KDL Recommends > Staff Picks > January 2013

KDL Recommends

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The Last Prince of the Mexican Empire

The Last Prince of the Mexican Empire

ISBN: 193296164X

Title: The Last Prince of the Mexican Empire

Author: C. M. Mayo

KDL Description:

The story of the two year old son of a Southern belle who is adopted by an Austrian archduke and made heir to the Mexican Empire during the French “intervention” in Mexico. C.M. Mayo does an outstanding job of making sense of this complicated episode in history. The reader quickly becomes familiar with the many sympathetic and unsympathetic people caught up in these events; and the sights, sounds, and intoxicating smells of Mexico City float right off the page.
–Mark at KDL’s Krause Memorial branch

Amazon Description:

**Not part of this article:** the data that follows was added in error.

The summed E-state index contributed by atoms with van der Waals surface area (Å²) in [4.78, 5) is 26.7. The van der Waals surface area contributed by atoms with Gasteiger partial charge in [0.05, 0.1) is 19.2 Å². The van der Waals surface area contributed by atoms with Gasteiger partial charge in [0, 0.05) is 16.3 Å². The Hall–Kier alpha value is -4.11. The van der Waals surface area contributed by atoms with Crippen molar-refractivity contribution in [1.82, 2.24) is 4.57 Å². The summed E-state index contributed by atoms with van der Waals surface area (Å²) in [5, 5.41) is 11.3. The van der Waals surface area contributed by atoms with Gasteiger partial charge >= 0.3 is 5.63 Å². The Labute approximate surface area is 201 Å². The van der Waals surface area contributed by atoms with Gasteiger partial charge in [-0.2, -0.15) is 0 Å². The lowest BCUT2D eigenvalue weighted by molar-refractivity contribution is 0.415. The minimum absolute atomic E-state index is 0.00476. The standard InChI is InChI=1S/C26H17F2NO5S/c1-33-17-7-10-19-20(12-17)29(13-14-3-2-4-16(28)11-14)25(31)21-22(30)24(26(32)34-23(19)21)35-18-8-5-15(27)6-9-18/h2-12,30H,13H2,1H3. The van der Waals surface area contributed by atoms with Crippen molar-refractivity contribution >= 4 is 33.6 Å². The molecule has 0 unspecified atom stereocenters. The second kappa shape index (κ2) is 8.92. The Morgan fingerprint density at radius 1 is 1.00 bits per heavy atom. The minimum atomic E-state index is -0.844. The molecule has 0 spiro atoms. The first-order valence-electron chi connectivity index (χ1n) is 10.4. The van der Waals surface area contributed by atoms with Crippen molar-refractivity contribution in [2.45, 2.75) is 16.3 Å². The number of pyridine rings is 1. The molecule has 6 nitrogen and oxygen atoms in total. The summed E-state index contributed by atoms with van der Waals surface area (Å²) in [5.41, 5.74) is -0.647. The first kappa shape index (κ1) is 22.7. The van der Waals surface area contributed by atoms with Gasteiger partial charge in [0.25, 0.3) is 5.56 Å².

The Last Prince of the Mexican Empire is a sweeping historical novel of Mexico during the short, tragic, at times surreal, reign of Emperor Maximilian and his court. Even as the American Civil War raged north of the border, a clique of Mexican conservative exiles and clergy convinced Louis Napoleon to invade Mexico and install the Archduke of Austria, Maximilian von Habsburg, as Emperor. A year later, the childless Maximilian took custody of the two year old, half-American, Prince Agustín de Iturbide y Green, making the toddler the Heir Presumptive. Maximilian s reluctance to return the child to his distraught parents, even as his empire began to fall, and the Empress Carlota descended into madness, ignited an international scandal. This lush, grand read is based on the true story and illuminates both the cultural roots of Mexico and the political development of the Americas. But it is made all the more captivating by the depth of Mayo s writing and her understanding of the pressures and influences on these all too human players. Her prose makes the reader taste the foods, smell the spices and flowers and feel the heat of Mexico. Mayo writes for the senses. And for the ages. The Last Prince of the Mexican Empire is a story both sweeping and intimate, of geopolitics, the glamour of royalty, and the grit of military command, of the arrogance of power, the dark labyrinths of ambition, and, above all, of a child who was not, in the end, a prince, but a little boy who belonged to his parents.